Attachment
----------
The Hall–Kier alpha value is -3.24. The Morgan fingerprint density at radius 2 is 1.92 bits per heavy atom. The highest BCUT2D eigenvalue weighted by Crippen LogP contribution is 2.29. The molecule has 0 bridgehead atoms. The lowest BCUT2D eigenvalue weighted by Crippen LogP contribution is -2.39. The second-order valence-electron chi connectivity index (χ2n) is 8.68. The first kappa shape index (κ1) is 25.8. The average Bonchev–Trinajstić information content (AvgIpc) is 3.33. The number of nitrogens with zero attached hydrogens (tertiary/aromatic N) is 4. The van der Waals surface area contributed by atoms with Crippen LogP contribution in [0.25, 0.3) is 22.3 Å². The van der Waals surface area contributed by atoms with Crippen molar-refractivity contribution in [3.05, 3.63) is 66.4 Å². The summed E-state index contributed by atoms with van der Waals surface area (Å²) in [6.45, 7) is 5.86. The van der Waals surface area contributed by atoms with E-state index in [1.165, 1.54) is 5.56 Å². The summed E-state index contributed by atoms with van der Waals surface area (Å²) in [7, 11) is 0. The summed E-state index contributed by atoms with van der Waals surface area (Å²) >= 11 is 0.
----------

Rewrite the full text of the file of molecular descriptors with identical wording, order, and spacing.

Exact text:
The Hall–Kier alpha value is -3.24. The Morgan fingerprint density at radius 2 is 1.92 bits per heavy atom. The highest BCUT2D eigenvalue weighted by Crippen LogP contribution is 2.29. The molecule has 0 bridgehead atoms. The lowest BCUT2D eigenvalue weighted by Crippen LogP contribution is -2.39. The second-order valence-electron chi connectivity index (χ2n) is 8.68. The first kappa shape index (κ1) is 25.8. The average Bonchev–Trinajstić information content (AvgIpc) is 3.33. The number of nitrogens with zero attached hydrogens (tertiary/aromatic N) is 4. The van der Waals surface area contributed by atoms with Crippen LogP contribution in [0.25, 0.3) is 22.3 Å². The van der Waals surface area contributed by atoms with Crippen molar-refractivity contribution in [3.05, 3.63) is 66.4 Å². The summed E-state index contributed by atoms with van der Waals surface area (Å²) in [6.45, 7) is 5.86. The van der Waals surface area contributed by atoms with E-state index in [1.165, 1.54) is 5.56 Å². The summed E-state index contributed by atoms with van der Waals surface area (Å²) in [7, 11) is 0. The summed E-state index contributed by atoms with van der Waals surface area (Å²) >= 11 is 0.